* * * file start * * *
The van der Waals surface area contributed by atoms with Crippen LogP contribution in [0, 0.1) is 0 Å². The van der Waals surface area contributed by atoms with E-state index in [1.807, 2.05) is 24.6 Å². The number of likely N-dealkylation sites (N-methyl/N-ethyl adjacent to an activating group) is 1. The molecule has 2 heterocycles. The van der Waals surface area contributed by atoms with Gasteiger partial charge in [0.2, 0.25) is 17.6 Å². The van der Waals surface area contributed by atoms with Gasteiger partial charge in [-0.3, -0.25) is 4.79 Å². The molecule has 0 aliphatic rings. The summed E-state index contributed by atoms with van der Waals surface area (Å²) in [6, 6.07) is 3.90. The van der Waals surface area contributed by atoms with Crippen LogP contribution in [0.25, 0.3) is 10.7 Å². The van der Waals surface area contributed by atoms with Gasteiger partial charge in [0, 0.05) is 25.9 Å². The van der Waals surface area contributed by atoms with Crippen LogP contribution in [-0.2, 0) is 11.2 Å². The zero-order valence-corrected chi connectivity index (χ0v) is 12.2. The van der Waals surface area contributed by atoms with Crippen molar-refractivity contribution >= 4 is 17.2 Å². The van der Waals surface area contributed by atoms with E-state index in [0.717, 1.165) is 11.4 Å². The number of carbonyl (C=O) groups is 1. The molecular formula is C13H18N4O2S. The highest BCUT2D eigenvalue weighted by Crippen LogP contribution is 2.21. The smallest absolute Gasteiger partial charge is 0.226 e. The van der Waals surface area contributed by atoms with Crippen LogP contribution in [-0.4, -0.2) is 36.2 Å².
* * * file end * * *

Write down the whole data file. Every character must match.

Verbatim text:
The van der Waals surface area contributed by atoms with Crippen LogP contribution in [0, 0.1) is 0 Å². The van der Waals surface area contributed by atoms with E-state index in [1.807, 2.05) is 24.6 Å². The number of likely N-dealkylation sites (N-methyl/N-ethyl adjacent to an activating group) is 1. The molecule has 2 heterocycles. The van der Waals surface area contributed by atoms with Gasteiger partial charge in [0.2, 0.25) is 17.6 Å². The van der Waals surface area contributed by atoms with Gasteiger partial charge in [-0.3, -0.25) is 4.79 Å². The molecule has 0 aliphatic rings. The summed E-state index contributed by atoms with van der Waals surface area (Å²) in [6, 6.07) is 3.90. The van der Waals surface area contributed by atoms with Crippen LogP contribution in [0.25, 0.3) is 10.7 Å². The van der Waals surface area contributed by atoms with Gasteiger partial charge in [0, 0.05) is 25.9 Å². The van der Waals surface area contributed by atoms with Crippen LogP contribution in [-0.2, 0) is 11.2 Å². The zero-order valence-corrected chi connectivity index (χ0v) is 12.2. The van der Waals surface area contributed by atoms with Crippen molar-refractivity contribution >= 4 is 17.2 Å². The van der Waals surface area contributed by atoms with E-state index in [0.717, 1.165) is 11.4 Å². The number of carbonyl (C=O) groups is 1. The molecular formula is C13H18N4O2S. The highest BCUT2D eigenvalue weighted by Crippen LogP contribution is 2.21. The smallest absolute Gasteiger partial charge is 0.226 e. The van der Waals surface area contributed by atoms with Crippen LogP contribution in [-0.4, -0.2) is 36.2 Å².